Fair Exchange by Michèle Roberts: a Book Review

Fair Exchange by Michèle Roberts is from my to-be-read pile. I’ve had it for years and had started to read it once (it still had a book mark in it, but I had to begin again as I’d completely forgotten it) and stopped. I can’t remember why, because this time round I found it very readable. It’s historical fiction set in England and France in the late 1700s/early 1800s during the French Revolutionary period.

The Author’s Note at the beginning of the book explains that although she began with the idea of writing a novel about William Wordsworth’s love affair at the beginning of the French Revolution, with Annette Vallon, but as she wrote it, it turned into a novel about William Saygood a fictional friend of Wordsworth’s. Mary Wollstonecraft appears in the novel but Roberts has ‘plundered various aspects of her life’  for the character, Jemima Boote.  I like the fact that upfront you know that some of the events, places and people are fictional and that she hopes readers will forgive her ‘for the liberties’ she has taken. Well, I do.

It begins in France in 1792, thus:

In her youth Louise Daudry, née Geuze, had committed a wicked and unusual crime. At that time, autumn 1792, she wanted money very badly, so she put aside her knowledge that what she was doing was wrong and would hurt others. She told herself that virtue was a luxury the poor could not afford. She let herself be persuaded that no one would ever find out. (page 3)

Then it goes back in time and place to England years earlier when Jemima Boote met Mary Wollstonecraft. As you would expect there is a fair bit in this book about women’s rights and their place in society, and about the question of nurture versus nature in bringing up children. Jemima is a strong character, a free spirit but her life doesn’t turn out how she expected, affected not only by the Revolution but also by events in her personal life.

Intertwined with Jemima’s life are those of Louise, who works for the Vallons,  Annette Vallon, who falls in love with an English poet, and William Saygood, and Polly his sister (based on William and Dorothy Wordsworth?). When Annette discovers she is pregnant, Louise takes her to live in her mother’s house in the countryside and it is there that Annette and Jemima (also pregnant) meet, thus setting in motion the events that change both their lives.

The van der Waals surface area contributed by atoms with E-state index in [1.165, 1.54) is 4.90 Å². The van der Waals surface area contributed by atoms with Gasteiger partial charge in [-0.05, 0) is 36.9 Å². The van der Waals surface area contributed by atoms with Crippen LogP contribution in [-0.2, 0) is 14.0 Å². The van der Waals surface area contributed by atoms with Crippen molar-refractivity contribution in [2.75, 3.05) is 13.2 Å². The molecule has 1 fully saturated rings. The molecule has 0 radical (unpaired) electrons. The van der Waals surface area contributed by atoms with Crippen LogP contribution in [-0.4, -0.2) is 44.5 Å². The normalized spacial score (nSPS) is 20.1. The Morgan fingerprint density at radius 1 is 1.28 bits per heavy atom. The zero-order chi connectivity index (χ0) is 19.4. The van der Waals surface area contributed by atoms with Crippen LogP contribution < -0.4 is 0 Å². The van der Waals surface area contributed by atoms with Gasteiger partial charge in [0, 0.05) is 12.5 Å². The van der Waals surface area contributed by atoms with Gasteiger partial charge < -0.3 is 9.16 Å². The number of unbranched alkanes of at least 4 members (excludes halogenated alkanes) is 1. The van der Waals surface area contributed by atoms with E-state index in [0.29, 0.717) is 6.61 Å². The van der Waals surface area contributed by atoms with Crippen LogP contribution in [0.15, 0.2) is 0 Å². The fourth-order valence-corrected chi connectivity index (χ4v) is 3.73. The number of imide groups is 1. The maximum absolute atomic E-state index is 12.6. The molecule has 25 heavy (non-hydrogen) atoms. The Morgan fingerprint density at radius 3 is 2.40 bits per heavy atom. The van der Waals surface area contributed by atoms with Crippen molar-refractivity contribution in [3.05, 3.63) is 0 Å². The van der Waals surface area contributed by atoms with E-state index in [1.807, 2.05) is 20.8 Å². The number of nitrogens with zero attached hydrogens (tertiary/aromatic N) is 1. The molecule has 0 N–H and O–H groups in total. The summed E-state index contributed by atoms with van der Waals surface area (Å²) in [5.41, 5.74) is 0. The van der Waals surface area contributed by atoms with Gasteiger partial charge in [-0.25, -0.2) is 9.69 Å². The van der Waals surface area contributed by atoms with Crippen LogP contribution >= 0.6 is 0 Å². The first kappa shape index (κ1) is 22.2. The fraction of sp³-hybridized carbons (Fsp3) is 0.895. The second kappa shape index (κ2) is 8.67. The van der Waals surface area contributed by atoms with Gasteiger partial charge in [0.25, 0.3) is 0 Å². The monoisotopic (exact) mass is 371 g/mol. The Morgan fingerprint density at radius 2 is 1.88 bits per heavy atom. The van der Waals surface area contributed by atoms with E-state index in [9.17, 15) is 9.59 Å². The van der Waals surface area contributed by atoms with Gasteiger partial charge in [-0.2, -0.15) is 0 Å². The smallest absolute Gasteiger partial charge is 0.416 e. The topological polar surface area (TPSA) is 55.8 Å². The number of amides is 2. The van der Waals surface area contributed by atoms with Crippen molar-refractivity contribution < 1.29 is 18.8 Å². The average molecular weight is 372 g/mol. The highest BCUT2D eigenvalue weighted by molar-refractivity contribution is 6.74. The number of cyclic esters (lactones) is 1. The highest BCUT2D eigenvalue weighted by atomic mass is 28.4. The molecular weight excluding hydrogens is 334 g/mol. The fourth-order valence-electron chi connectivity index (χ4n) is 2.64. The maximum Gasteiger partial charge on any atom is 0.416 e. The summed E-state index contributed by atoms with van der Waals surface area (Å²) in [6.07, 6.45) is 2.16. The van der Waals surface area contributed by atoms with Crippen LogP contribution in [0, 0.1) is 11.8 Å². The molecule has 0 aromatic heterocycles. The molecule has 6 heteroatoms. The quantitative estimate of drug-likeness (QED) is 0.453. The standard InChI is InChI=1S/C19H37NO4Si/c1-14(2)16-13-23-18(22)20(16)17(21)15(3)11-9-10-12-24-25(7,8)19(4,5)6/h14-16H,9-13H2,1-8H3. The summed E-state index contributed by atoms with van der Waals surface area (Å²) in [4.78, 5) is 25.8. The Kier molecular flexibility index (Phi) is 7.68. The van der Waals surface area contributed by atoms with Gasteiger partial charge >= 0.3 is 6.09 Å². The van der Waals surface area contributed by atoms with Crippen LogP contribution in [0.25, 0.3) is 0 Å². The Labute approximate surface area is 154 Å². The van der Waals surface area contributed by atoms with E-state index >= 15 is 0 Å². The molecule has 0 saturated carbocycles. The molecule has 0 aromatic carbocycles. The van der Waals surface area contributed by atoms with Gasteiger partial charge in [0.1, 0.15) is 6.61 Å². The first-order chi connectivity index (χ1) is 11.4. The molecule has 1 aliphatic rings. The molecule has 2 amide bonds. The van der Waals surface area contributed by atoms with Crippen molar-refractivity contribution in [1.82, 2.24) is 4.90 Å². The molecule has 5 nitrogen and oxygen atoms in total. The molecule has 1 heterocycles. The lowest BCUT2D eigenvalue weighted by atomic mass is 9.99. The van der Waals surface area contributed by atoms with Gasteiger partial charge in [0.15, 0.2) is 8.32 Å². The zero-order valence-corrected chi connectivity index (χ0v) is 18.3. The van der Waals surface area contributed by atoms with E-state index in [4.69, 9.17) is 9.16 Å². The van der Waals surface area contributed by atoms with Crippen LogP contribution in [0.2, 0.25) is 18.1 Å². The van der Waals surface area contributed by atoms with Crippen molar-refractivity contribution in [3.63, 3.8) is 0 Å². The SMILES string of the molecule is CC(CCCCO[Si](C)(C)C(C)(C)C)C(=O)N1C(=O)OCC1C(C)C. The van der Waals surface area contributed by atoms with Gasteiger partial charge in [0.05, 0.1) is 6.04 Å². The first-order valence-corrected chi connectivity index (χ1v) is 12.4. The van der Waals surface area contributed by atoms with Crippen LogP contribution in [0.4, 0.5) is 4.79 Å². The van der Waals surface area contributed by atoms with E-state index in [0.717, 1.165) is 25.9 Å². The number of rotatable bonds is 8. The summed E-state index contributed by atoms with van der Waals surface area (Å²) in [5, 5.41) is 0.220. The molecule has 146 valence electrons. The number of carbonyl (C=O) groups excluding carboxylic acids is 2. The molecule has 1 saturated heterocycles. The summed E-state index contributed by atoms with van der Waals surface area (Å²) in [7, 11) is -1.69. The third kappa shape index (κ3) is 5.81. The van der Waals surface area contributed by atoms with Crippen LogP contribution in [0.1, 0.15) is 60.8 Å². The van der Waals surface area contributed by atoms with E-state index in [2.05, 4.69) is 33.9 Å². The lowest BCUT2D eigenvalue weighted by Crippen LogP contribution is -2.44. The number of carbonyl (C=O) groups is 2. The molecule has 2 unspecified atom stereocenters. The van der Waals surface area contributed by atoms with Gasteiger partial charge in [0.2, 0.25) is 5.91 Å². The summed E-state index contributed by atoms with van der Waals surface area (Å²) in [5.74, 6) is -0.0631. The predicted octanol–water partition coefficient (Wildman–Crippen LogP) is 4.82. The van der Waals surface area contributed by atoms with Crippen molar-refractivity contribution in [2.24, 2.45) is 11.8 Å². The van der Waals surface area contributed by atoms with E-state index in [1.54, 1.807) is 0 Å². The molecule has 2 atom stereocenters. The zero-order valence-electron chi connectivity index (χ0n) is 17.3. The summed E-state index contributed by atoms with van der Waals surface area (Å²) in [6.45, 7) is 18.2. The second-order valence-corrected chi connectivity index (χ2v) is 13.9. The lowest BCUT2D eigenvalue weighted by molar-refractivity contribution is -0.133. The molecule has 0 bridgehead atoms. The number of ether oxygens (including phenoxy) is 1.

I liked the ambiguity in this book, the uncertainty of what exactly was the crime that Louise had committed. It’s well written and kept me guessing almost to the end of the book. It’s one I’d like to re-read (if only I had the time!) to see if I could pick up the hints about what happened.

  • Paperback: 256 pages
  • Publisher: Virago Press Ltd; New edition edition (3 Feb 2000)
  • Language English
  • ISBN-10: 1860497640
  • ISBN-13: 978-1860497643
  • Source: my own copy (a Christmas/Birthday present)
  • Rating: 3/5

5 thoughts on “Fair Exchange by Michèle Roberts: a Book Review”

  1. You might like to look out for ‘Paper Houses: A Memoir of the 70s and Beyond’, which is an autobiography by Michele Roberts. It was interesting to read about her background, and somewhat unconventional life in London at that time, especially for those like me who are of a similar age, and reading it gives extra perspective to her books.

    Like

  2. Sounds good. It’s good to go to one’s shelf and find the books we’d abandoned for what ever reason. For me that book is “Room”, I’m not sure why, I just can’t get into it.

    Like

  3. I hadn’t heard of this novel, though I have read other works by Michele Roberts. I run a blog on Mary Wollstonecraft (A Vindication of the Rights of Mary), and will definitely add this book to my metaphoric bedside pile. It sounds a little like City of Darkness, City of Light by Marge Piercy.

    Like

Comments are closed.